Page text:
This is from page 434 of Nielsen and Chuang:
. Supposing the state of the encoded qubit is |ψ⟩ before the noise acts, then after the noise has acted the state is E(|ψ⟩⟨ψ|). To analyze the effects of error-correction it’s easiest to focus on the effect error-correction has on a single term in this sum, say Ei|ψ⟩⟨ψ|E†i . As an operator on the first qubit alone Ei may be expanded as a linear combination of the identity, the bit flip, the phase flip, and the combined bit and phase flip.The (un-normalized) quantum state Ei|ψ⟩ can thus be written as a superposition of four terms, |ψ⟩, X1|ψ⟩, Z1|ψ⟩, X1Z1|ψ⟩.
Just before, this is stated:
Indeed, the Shor code protects against much more than just bit and phase flip errors on a single qubit – we now show that it protects against completely arbitrary errors, provided they only affect a single qubit! The error can be tiny – a rotation about the z axis of the Bloch sphere by π/263 radians, say – or it can be an apparently disastrous error like removing the qubit entirely and replacing it with garbage!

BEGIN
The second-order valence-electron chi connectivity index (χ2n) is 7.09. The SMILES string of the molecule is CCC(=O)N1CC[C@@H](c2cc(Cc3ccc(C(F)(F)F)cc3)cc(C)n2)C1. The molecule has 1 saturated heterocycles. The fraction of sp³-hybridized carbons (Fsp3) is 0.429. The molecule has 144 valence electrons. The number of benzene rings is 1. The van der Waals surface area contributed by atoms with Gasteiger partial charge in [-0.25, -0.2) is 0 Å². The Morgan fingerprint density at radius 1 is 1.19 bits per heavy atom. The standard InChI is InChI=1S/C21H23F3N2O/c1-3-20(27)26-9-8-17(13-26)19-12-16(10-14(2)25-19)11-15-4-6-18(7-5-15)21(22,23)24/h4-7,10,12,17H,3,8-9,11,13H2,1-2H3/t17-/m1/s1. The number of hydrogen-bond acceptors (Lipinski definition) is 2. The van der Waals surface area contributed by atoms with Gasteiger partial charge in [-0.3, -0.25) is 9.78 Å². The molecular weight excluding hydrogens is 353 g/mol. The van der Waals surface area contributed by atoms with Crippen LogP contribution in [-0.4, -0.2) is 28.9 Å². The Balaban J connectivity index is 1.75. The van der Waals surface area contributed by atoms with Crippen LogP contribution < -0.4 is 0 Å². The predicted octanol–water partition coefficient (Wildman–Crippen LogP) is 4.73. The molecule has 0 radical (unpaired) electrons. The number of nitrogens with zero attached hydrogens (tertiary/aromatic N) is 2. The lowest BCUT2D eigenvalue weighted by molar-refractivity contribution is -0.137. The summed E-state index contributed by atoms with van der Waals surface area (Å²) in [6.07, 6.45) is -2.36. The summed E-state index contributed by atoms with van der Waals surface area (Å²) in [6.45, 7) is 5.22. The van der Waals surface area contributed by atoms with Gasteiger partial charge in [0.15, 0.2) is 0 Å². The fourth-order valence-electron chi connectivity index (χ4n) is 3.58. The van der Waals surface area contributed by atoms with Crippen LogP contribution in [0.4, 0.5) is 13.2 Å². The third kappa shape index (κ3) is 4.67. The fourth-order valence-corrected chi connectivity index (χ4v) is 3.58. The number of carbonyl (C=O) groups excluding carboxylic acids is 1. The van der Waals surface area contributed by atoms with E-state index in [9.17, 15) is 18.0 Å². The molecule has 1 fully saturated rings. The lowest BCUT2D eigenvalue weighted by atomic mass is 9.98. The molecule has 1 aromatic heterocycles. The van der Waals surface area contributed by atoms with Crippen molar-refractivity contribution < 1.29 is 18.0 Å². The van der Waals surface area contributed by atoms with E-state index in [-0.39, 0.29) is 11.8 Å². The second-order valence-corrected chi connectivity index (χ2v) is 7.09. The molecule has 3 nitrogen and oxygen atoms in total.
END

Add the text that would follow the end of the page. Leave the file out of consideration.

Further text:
I understand as to how it's possible for any error with can be defined as an arbitrary gate acting on a single qubit in the system to be corrected, but what does an arbitrary error that yields an un-normalized quantum state even mean? How is it possible for a qubit's resultant state to be un-normalized?